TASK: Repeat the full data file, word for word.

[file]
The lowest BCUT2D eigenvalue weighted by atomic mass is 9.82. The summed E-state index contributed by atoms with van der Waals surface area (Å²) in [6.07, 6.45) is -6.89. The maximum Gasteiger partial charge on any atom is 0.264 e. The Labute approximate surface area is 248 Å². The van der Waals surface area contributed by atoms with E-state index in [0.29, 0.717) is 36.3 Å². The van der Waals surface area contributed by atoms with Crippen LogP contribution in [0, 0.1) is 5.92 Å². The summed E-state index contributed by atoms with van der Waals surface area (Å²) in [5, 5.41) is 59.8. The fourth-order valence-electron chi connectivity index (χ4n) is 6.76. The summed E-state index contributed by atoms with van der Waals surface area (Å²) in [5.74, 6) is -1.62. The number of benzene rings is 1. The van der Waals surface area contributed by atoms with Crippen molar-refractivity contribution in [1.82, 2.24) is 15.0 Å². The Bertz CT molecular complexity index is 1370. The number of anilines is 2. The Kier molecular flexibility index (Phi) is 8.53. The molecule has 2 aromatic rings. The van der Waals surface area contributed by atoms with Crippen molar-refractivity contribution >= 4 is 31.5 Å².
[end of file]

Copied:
The lowest BCUT2D eigenvalue weighted by atomic mass is 9.82. The summed E-state index contributed by atoms with van der Waals surface area (Å²) in [6.07, 6.45) is -6.89. The maximum Gasteiger partial charge on any atom is 0.264 e. The Labute approximate surface area is 248 Å². The van der Waals surface area contributed by atoms with E-state index in [0.29, 0.717) is 36.3 Å². The van der Waals surface area contributed by atoms with Crippen LogP contribution in [0, 0.1) is 5.92 Å². The summed E-state index contributed by atoms with van der Waals surface area (Å²) in [5, 5.41) is 59.8. The fourth-order valence-electron chi connectivity index (χ4n) is 6.76. The summed E-state index contributed by atoms with van der Waals surface area (Å²) in [5.74, 6) is -1.62. The number of benzene rings is 1. The van der Waals surface area contributed by atoms with Crippen molar-refractivity contribution in [1.82, 2.24) is 15.0 Å². The Bertz CT molecular complexity index is 1370. The number of anilines is 2. The Kier molecular flexibility index (Phi) is 8.53. The molecule has 2 aromatic rings. The van der Waals surface area contributed by atoms with Crippen molar-refractivity contribution >= 4 is 31.5 Å².